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The Support Women Need

I ran across this article from the CDC today:

Breastfeeding practices: does method of delivery matter?

Maybe you are like me, you want the researchers to say it doesn’t matter.  In part, they did.  It turns out there is no difference in initiation of breastfeeding.  It’s just that women who have an induction or a cesarean are less likely to breastfeed to 4 weeks and to 6 months.

There may be many reasons this happens.  In the hospital, the nurses are trained to offer help and support.  While it may not be perfect, it is something. For many women this may be the most help they get.  Some women may feel the need to switch to formula to go back to work.  Other women may have felt pressured into breastfeeding and just not like it.

But it made me wonder, how many of the women who stop by four weeks feeling as if breastfeeding just never “worked.” How many of those women would have felt it a blessing to have another woman offer support and guidance – as little as some words of comfort or encouragement.

Then it made me wonder, how many of our churches have a structure that encourages women to provide that support to each other.  The first four weeks after giving birth, some women might resume church or small group quickly, but not all of them. I wonder what forms this type of support could take…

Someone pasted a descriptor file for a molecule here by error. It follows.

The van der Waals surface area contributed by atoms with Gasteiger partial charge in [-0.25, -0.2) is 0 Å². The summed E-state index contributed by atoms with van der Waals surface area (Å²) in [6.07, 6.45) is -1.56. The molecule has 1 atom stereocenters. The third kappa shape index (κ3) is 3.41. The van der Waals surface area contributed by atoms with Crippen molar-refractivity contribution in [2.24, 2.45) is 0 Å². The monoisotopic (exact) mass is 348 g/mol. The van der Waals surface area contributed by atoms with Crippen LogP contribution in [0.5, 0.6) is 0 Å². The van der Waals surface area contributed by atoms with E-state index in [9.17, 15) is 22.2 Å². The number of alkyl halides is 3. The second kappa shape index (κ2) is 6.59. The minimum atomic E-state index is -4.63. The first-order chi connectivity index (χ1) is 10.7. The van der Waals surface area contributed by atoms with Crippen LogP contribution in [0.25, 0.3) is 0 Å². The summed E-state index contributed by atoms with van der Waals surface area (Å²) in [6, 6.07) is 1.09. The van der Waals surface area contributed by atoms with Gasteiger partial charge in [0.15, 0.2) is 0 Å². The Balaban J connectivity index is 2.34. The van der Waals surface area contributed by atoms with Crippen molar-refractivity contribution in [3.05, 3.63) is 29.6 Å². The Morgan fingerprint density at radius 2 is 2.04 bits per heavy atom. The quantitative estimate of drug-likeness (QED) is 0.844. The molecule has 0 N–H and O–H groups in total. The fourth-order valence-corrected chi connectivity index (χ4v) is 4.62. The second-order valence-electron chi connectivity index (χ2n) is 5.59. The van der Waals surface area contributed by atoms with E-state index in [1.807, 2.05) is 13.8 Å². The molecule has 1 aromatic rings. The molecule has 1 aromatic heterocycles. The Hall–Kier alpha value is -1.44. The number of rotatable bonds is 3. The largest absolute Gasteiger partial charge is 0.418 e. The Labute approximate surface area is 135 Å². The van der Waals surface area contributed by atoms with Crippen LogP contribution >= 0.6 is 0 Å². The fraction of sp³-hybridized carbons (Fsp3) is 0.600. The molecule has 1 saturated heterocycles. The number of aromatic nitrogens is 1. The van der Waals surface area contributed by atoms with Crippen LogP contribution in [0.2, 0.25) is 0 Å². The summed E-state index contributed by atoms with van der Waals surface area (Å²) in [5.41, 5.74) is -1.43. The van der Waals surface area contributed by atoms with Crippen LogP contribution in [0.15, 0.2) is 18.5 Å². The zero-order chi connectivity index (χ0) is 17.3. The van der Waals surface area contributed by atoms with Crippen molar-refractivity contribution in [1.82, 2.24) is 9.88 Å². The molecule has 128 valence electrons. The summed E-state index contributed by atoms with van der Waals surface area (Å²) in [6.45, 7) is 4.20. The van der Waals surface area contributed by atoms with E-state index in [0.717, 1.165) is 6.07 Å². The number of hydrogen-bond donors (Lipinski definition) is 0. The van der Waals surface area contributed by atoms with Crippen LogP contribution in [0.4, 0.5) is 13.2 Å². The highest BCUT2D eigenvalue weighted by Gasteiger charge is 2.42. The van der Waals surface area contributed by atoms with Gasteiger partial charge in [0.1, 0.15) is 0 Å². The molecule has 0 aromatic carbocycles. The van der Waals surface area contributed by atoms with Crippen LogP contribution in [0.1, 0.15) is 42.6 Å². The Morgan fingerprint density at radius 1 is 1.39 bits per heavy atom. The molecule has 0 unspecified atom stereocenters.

• As part of a meal train
  • Providing play dates for older children
  • Help with household chores
  • A phone call to see how she is doing

Many options, possibly it could work best for some churches to combine multiple efforts. Maybe the real problem is how to be sure the support is provided, without new families feeling bombarded?

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Jennifer Vanderlaan CNM MPH is the author of the BirthingNaturally.net website. She has been working with expectant families since 2000, training doulas and childbirth educators, and midwives. She has worked with midwives in Central America and Sub-Saharan Africa. Her interest in public health grew in 2010, and she is now a PhD student in a nursing program learning to become a producer of knowledge.

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